There are many options to consider in Planning and Zoning. These joint meetings are essential to keep the community’s interest and their representatives on the same page. However, what is read from the page does not necessarily have to be agreed upon by all members. The GPUD development zoning opens the door to a variety of options for developers. Office use, Hotels, retail, business and industrial options are on the table within many of the areas noted and zoned accordingly.
The Master Plan and Zoning documents of the City are interlaced and connected for the benefits vying for a win-win for business and the community; however, it will take a lot of hard work to generate the best development and sustainable businesses and jobs for the community. The much needed tax revenues are also up for consideration as the revenues from taxes are based upon the kind of development obtained by economic and planning efforts.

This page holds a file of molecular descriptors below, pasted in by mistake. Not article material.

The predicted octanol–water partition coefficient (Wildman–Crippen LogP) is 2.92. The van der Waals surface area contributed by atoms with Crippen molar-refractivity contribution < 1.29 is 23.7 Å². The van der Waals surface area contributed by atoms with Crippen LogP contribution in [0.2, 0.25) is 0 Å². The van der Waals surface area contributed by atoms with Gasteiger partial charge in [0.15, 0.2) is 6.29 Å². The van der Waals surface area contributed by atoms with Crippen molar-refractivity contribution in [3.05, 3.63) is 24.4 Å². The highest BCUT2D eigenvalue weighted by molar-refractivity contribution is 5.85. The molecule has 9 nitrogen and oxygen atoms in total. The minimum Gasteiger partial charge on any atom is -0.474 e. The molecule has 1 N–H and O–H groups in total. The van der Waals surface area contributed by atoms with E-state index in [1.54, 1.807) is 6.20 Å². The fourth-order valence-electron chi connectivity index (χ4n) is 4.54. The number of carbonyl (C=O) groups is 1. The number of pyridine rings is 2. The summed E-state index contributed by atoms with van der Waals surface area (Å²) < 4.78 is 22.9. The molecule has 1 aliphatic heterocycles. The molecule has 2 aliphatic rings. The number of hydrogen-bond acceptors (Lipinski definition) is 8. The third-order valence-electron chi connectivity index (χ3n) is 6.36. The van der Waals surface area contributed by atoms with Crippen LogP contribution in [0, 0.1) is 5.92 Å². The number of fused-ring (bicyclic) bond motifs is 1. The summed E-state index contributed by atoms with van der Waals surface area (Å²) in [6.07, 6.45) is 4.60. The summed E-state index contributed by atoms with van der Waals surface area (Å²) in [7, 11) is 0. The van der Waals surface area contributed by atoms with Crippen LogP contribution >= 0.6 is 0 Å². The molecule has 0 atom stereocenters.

Wixom’s development and planning efforts have to consider not only the impact or benefits to be derived from zoning and development, but also how those benefits are either beneficial to the community or detrimental to the Downtown Village Center Area.
There are parcels to be developed and revenues to be gained from the development and build-out of these downtown parcels. There too is the advantage of residents to enjoy a variety of shopping opportunities when these parcels have shops to complement the existing businesses. Specialty shops, restaurants, or hobby shops and the like offer pleasant possibilities to residents and visitors alike.
The DDA has the opportunity to be the main hub for the downtown’s new business, arts , and cultural efforts for this area. Development efforts of the Downtown area are assisted by the “One Stop Ready’ Program created by Oakland County as an initiative to assist in the development of the area. The time frame from the desire to develop and the ability to get through the application, fees and inspections process is enhanced when the time frame is reduced for developers by use of this program.